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Just a couple weeks ago on March 11, Carleton College in Northfield, Minnesota held a celebration in honor of three separate religious holidays falling on the same day. The three holidays were Jewish Purim (celebrating the story of Queen Esther), Hindu Holi (celebrating several Hindu myths and springtime), and Muslim Mawlid al-Nabi (celebration of the birthday of the Prophet Muhammad).

Now we have moved into April and there are other religious festivals to celebrate. In the Jewish tradition, this is near the time of Pesach, or what we commonly call Passover. This year, it begins at sundown on Wednesday, April 8 and commemorates their Exodus from Egypt out of slavery.

In the Christian tradition, today is Palm Sunday in remembrance of Jesus’ triumphant ride into the city of Jerusalem. The people expected him to liberate them from the oppressive government, so they were excited to see him and spread palm branches on the road before him. It is in honor of that day that this post focuses on palms.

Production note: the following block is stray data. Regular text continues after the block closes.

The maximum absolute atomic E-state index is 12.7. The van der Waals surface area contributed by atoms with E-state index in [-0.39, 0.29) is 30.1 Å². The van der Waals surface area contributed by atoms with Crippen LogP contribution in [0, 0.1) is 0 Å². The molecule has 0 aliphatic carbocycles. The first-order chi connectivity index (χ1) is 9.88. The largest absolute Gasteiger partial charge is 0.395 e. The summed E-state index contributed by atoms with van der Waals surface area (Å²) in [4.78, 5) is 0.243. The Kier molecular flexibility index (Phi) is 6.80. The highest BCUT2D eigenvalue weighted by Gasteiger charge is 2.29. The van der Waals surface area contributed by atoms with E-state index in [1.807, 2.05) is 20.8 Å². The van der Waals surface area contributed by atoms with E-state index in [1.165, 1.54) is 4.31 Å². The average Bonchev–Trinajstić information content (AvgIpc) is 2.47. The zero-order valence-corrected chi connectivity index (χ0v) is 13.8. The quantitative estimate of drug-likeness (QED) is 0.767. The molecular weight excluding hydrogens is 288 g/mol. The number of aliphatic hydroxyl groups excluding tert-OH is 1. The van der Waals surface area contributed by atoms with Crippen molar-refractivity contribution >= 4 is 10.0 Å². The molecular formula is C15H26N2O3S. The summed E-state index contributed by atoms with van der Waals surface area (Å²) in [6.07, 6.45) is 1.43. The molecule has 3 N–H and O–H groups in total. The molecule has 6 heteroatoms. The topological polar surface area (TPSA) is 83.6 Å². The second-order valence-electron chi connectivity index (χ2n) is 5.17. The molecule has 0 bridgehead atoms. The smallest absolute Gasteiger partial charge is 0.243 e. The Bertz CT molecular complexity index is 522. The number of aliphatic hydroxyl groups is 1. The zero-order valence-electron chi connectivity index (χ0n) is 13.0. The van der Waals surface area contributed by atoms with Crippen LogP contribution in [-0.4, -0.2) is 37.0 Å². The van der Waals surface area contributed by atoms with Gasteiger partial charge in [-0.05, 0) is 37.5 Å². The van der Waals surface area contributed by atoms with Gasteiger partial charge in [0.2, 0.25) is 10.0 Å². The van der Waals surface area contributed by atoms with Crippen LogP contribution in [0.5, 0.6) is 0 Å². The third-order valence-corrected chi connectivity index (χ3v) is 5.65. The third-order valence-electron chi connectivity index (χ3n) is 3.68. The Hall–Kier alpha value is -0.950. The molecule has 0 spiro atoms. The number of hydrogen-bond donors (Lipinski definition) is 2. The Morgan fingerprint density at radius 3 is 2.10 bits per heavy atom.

The opening photo is looking up into a tall coconut palm in a friend’s yard over in Na`alehu, loaded with coconuts. I just hoped none would fall on me as I was taking the picture.

The tall palms all over Hawai`i are beautiful, although not native. Here is one in the middle of the Ala Moana Shopping Center on Oahu.

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When I visited some of the Hawai`ian sacred sites in Hilo with a group of students last month, I took these pictures of the tall palms scattered around the area.

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Then we have the banana palm trees. Here is a small one in a friend’s yard. I have a few but they are still way too small to even think about bearing.

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This little coconut palm in my yard has a long way to go to match the one on top of this post! It has been badly damaged by the wind and sulfur dioxide.

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I was given this saw palmetto (Serenoa repens) in a large pot by another friend.

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Since then I have taken it out of the pot and planted it in the ground.